Skip to main content
PLEASE NOTE: For everyone’s safety, Fasken requires anyone on-site at our Canadian and Johannesburg offices to provide proof of full vaccination against COVID-19. This applies to lawyers, staff, clients, service providers and other visitors.
Client Work

Will set aside due to incapacity for The Jean Ferland estate

Reading Time 2 minute read Subscribe



Confidential Client

The decedent had signed a will in 2007 a few days after his wife’s death, while he was receiving psychiatric and other care at the hospital. That will benefitted the son of the daughter of the former spouse of the son of the decedent’s spouse. The latter was unknown to the nieces and nephews of the decedent. One of the major challenges faced by the nieces and nephews was to demonstrate under difficult circumstances the decedent’s incapacity. Indeed, owing to his major depression, the decedent had gradually isolated himself from the rest of his family, so much so that the nieces and nephews were no longer visiting him at the time the will was signed, and the few brothers or sisters who still visited him had died before he did. Afterwards, the defendant, the notary who received the will and an expert testified that the decedent did have the requisite capacity at the time of his death. In a majority of decisions, the testimony of the notary is a determining factor in the court’s decision. However, the court was convinced that the decedent was generally incapable at the time of signing the will. The court then dismissed the testimony of the defendant and the notary due to lack of credibility. The court also favoured the testimony of the plaintiffs’ expert owing to his expertise and the relevance of his comments. This is a major victory, seeing as the burden of proof lies on the plaintiffs who, despite the obstacles, nonetheless managed to convince the court to set aside a notarized will. The judgment can be found here (only available in French).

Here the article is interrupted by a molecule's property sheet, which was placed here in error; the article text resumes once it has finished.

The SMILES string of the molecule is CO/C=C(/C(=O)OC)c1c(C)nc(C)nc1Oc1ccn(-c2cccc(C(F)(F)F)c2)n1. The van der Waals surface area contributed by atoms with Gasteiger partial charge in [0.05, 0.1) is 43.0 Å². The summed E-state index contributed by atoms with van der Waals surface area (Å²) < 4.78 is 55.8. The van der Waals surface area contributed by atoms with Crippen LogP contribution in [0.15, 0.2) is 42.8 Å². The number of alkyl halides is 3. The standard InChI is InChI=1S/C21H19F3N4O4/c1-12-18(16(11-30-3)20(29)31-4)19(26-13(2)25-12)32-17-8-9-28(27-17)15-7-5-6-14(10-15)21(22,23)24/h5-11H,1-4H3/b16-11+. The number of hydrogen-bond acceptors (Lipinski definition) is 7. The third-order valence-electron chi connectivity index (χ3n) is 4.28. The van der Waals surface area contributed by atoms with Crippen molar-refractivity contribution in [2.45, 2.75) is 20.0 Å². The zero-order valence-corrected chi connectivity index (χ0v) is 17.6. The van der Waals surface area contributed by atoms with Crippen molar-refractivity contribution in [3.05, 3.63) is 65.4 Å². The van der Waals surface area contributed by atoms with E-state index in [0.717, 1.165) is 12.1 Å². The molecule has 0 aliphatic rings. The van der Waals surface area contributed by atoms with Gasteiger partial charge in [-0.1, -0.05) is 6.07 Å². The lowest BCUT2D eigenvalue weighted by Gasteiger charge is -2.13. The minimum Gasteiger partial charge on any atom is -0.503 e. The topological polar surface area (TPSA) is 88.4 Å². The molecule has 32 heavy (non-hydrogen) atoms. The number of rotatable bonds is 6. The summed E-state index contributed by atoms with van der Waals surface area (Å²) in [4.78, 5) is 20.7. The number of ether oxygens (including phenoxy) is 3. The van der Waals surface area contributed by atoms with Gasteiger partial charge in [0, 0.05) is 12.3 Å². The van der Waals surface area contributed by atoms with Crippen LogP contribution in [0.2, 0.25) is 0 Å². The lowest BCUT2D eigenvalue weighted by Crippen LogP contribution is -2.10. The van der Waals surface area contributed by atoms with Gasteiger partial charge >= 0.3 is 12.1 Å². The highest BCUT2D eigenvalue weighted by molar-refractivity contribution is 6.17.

Receive email updates from our team